Very young chicks should be monitored closely for signs of development of lateral deviations. A number of factors may be contributory. The occlusal surface of the mandible may be uneven. A frenulum like thickening of keratin is often present in chicks and is often off center. This area of thicker keratin will wear more slowly and cause a high point which can contribute to pushing the soft beak to one side.
 
Handling or beak cleaning techniques may also be contributory. Care takers often wipe the beak from the lateral commisures to the tip putting slight but repeated pressure on the soft beak. In feeding if the caretaker holds the head with finger pressure on the lateral commisures of the beak this can also be contributory to compression of the tip of the beak. This compression makes the occlusal surface more pointed and more narrow. As the beak grows and becomes calcified, the malformation becomes self perpetuating as the uneven wear of occlusal surfaces contributes to continued or even potentiated lateral deviation.
Correction of beak malformations by physical therapy
 
Physical manipulation should always be the first option and can be successful up until the time that the beak becomes so calcified that it is not movable by finger pressure. Prior to beak therapy the beak must be trimmed with a grinding wheel (Dremel, Racine, WI) so that the occlusal surfaces of both the maxillary and mandibular beaks are normal. Repeated trimming may be necessary. In very small chicks the occlusal surface of the mandible is trimmed with cuticle nippers. 
 
For physical therapy in very young chicks, the beak is manipulated with the thumb and fore finger bending the tip of the maxilla toward the center and over correcting slightly. To be effective the therapy will be somewhat painful to the chicks. Soothing the chick following therapy will prevent fear of approach. If possible the chick should also be fed after therapy. Therapy can be once daily or more often if needed.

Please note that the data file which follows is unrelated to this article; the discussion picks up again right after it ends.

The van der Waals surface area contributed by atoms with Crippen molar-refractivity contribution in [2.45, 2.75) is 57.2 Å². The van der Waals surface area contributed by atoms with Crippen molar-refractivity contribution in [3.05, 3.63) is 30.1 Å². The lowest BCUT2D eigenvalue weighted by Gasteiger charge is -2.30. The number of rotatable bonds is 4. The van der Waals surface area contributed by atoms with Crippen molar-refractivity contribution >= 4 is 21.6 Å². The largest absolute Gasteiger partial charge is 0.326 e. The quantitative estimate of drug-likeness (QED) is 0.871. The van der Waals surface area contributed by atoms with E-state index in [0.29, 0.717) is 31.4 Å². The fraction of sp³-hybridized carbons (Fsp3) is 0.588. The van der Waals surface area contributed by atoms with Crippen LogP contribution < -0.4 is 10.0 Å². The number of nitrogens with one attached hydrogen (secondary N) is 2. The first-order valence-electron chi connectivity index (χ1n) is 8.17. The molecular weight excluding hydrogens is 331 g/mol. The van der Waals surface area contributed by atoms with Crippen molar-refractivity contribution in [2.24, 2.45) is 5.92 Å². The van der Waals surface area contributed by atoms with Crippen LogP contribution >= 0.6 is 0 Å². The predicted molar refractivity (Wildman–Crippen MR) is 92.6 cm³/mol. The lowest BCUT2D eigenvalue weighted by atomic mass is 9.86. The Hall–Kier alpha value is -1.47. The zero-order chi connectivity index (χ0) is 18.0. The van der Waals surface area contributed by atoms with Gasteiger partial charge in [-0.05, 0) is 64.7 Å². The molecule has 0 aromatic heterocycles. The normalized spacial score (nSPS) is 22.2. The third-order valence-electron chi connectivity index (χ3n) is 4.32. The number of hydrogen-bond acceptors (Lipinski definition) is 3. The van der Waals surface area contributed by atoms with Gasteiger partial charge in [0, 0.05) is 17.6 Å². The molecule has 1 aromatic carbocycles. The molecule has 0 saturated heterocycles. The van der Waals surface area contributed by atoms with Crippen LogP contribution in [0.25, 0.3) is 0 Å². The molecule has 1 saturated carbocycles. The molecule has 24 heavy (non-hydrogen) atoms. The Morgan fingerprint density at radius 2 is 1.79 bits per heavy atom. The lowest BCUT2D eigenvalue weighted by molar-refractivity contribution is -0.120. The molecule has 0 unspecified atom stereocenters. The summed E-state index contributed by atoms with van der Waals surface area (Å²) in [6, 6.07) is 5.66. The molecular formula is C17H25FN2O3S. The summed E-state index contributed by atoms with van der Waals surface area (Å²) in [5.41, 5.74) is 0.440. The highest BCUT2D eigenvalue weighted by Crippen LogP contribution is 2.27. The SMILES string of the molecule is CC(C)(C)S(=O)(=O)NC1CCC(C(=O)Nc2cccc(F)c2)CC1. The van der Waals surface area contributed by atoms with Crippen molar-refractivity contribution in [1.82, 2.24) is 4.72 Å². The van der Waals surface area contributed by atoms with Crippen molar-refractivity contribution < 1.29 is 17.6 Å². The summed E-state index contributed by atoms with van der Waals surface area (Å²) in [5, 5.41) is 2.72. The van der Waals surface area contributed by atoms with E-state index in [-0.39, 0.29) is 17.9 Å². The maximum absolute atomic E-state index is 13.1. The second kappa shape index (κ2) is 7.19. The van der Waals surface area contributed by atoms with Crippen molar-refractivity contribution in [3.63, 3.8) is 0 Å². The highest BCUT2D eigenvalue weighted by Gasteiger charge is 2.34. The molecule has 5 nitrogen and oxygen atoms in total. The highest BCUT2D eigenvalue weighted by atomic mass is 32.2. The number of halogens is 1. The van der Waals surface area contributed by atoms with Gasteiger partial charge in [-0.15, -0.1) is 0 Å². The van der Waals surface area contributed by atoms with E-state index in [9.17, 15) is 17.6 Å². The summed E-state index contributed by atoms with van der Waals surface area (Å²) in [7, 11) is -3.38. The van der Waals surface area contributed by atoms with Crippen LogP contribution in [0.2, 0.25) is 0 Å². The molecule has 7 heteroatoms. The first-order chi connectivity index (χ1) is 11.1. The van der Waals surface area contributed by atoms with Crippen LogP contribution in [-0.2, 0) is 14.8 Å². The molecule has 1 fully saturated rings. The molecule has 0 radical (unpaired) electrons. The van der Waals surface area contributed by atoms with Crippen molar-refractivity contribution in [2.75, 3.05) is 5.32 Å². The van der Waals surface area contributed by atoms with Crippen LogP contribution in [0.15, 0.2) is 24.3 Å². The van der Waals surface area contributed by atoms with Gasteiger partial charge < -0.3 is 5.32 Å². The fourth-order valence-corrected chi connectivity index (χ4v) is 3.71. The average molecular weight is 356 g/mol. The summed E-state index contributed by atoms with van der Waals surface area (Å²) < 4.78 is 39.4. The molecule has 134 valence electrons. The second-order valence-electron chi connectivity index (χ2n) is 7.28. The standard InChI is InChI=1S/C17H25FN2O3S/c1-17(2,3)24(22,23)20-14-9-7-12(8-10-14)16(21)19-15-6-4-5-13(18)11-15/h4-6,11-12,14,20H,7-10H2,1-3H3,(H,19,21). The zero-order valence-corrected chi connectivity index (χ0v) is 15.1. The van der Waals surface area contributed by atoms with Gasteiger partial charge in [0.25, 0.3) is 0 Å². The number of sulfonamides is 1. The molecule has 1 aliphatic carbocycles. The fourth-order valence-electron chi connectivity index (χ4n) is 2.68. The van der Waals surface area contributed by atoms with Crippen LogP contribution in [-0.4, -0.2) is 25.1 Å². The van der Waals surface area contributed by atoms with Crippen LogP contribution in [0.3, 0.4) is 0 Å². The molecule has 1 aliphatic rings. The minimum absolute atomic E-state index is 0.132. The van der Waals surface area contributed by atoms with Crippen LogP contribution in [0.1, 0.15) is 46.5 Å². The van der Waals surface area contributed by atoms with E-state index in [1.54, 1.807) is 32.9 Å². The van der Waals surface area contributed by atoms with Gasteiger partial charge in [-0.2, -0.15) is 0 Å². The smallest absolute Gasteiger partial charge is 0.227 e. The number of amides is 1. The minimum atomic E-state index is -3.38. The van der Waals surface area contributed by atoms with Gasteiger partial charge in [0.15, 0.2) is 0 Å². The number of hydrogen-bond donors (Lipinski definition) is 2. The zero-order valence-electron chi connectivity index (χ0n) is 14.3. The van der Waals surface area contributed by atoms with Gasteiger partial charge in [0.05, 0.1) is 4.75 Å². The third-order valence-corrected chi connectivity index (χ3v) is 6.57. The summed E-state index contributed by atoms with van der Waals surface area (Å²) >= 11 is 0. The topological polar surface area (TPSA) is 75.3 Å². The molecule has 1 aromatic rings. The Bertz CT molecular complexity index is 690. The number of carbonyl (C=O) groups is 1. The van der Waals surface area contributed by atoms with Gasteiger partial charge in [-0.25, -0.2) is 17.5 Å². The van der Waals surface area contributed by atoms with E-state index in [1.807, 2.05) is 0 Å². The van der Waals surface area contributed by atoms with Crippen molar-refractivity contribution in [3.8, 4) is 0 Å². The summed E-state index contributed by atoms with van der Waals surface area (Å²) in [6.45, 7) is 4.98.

Mild cases may be resolved by grinding. A conical, wood grinding tip is used. The occlusal surface of both the maxillary and mandibular beak is ground. If the beak can be closed with the tip of the grinding wheel between the surfaces can both be ground into a shape which will allow the beak to close properly after trimming. If bleeding occurs grinding should be discontinued. The beak can be ground weekly as needed to correct mild cases.
 
As in cases of lateral deviation, this defect can be corrected by physical therapy in very young chicks. There is a soft, cartilaginous flange present on the lateral occlusal surfaces of the maxillary beak in hatchling cockatoos. As they become older, this flange may pull the tip of the maxilla inward. This flange can be trimmed with cuticle scissors and should be trimmed in any abnormal chick. Perhaps it would be worn off by the parents in chicks in the nest. 
 
After trimming the flange, pull the tip of the maxilla over the front of the mandible and hold for a short time in place. If it will not easily extend over the mandible the tip should be gently pulled forward taking care not to crease the cranial aspect of the maxilla. In cockatoo chicks the mandible is also often compressed laterally causing it to become pointed and elongated. This contributes to the early disparity in length of the beaks and may aggravate mild cases of bradygnathism. If compressed the mandible should be ground with a grinding wheel and the cranial aspect widened by pressing the thumb inside the mandible and spreading it laterally.
 
Correction of beak deformities by acrylic device
 
Simplified and practical techniques of correction of beak malformations provide correction at reduced cost. For best results the repair should be initiated shortly after calcification of the beak makes it non-pliable. If corrected prior to placement of the bird into a cage, the rate of failure is very low and the time required for correction is short.